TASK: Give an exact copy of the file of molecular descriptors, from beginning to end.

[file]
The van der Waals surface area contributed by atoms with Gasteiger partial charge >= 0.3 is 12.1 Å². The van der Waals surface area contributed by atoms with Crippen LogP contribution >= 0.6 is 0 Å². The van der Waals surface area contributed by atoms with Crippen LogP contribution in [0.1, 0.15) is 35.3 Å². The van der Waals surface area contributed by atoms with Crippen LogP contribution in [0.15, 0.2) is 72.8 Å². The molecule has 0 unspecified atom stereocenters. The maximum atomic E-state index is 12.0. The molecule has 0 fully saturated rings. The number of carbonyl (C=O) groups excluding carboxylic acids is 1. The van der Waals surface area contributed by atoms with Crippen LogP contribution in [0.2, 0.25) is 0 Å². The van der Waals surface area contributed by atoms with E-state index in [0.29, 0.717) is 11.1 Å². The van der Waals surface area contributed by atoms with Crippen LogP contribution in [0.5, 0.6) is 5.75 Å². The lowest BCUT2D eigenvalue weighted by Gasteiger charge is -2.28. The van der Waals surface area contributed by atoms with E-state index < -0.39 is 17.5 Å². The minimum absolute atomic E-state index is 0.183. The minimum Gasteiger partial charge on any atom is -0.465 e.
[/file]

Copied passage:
The van der Waals surface area contributed by atoms with Gasteiger partial charge >= 0.3 is 12.1 Å². The van der Waals surface area contributed by atoms with Crippen LogP contribution >= 0.6 is 0 Å². The van der Waals surface area contributed by atoms with Crippen LogP contribution in [0.1, 0.15) is 35.3 Å². The van der Waals surface area contributed by atoms with Crippen LogP contribution in [0.15, 0.2) is 72.8 Å². The molecule has 0 unspecified atom stereocenters. The maximum atomic E-state index is 12.0. The molecule has 0 fully saturated rings. The number of carbonyl (C=O) groups excluding carboxylic acids is 1. The van der Waals surface area contributed by atoms with Crippen LogP contribution in [0.2, 0.25) is 0 Å². The van der Waals surface area contributed by atoms with E-state index in [0.29, 0.717) is 11.1 Å². The van der Waals surface area contributed by atoms with Crippen LogP contribution in [0.5, 0.6) is 5.75 Å². The lowest BCUT2D eigenvalue weighted by Gasteiger charge is -2.28. The van der Waals surface area contributed by atoms with E-state index < -0.39 is 17.5 Å². The minimum absolute atomic E-state index is 0.183. The minimum Gasteiger partial charge on any atom is -0.465 e.